Sometimes you almost hate to distinguish someone’s argument by commenting on it. And then you do it anyway. I think it has to do with a deep-seated need to punish ourselves for all the undiscovered misdeeds of our lives by repeatedly doing things that we know will only frustrate and anger us. Kind of like golf.
This is one of those times. Princeton ethicist Peter Singer, best known for his arguments in favor of animal liberation and ethics based on personal and group self-interest, raised the question in a NYT online piece yesterday of whether the world would be a better place if all the humans would agree that this will be the last generation of humans. We’ll stop reproducing and just agree to put an end to the human race when we’re done. If nothing else, Singer has a penchant for asking provocative questions.
Singer’s argument actually runs along a couple of veins. First, he argues that our lives are generally less pleasant than we like to believe and that bringing a child into the world is almost certain to cause significant pain and suffering for that child. So, reproduction is far more likely to be harmful to future generations than beneficial. Therefore, we should stop hurting our children by not having them in the first place.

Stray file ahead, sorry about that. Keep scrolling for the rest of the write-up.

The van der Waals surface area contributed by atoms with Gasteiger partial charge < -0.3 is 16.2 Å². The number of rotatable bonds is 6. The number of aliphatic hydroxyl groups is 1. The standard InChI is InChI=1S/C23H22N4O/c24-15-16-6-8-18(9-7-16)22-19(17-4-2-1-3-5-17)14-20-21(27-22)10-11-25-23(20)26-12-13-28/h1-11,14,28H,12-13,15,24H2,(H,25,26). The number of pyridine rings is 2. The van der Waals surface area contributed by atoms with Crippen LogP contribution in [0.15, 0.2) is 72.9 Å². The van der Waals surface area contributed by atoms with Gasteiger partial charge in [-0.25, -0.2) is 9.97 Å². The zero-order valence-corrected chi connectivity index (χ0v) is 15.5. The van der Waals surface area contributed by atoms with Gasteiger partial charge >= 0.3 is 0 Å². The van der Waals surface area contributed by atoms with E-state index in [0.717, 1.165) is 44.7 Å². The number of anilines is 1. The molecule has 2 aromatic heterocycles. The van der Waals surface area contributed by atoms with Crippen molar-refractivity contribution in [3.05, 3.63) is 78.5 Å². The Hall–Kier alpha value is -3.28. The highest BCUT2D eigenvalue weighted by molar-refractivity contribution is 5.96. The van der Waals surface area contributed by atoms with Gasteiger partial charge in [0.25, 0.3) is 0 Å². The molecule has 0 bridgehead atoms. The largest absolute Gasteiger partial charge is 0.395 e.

Second, he argues that this is actually in our own best interests. We waste a lot of time feeling guilty for the terrible things that will happen to later generations because of the mistakes that we’re making (e.g. climate change). So, if we agree not to have any future generations, we won’t feel anywhere near as guilty. (Of course, based on the same logic, shouldn’t I just go home and kill my daughters now so that I won’t feel bad about not being a good father?)
Singer is well known for taking the logic of an atheistic, utilitarian worldview and pressing it to see where it ends up. Interestingly, though, here he backs away from the logic of his own argument. Although in the essay he at least tacitly approves the idea that we should reject our “pollyannaism” (i.e. an overly optimistic view of reality), he concludes by arguing that we should not actually off the human race. Instead, he concludes:
I am enough of an optimist to believe that, should humans survive for another century or two, we will learn from our past mistakes and bring about a world in which there is far less suffering than there is now.
What? We’re basically torturing small children by bringing them into existence, but it’s okay to continue doing so on the off chance that somehow we’ll figure things out a few hundred years from now? That’s very comforting.
Apparently Singer finds the vacuousness of his own worldview unpalatable. I don’t blame him.
I’ll stick with my pollyannic conviction that God’s people in God’s creation to God’s glory is a good thing. It’s hard to see at times through the muck and the mire, but I’ll take my hope over Singer’s any day.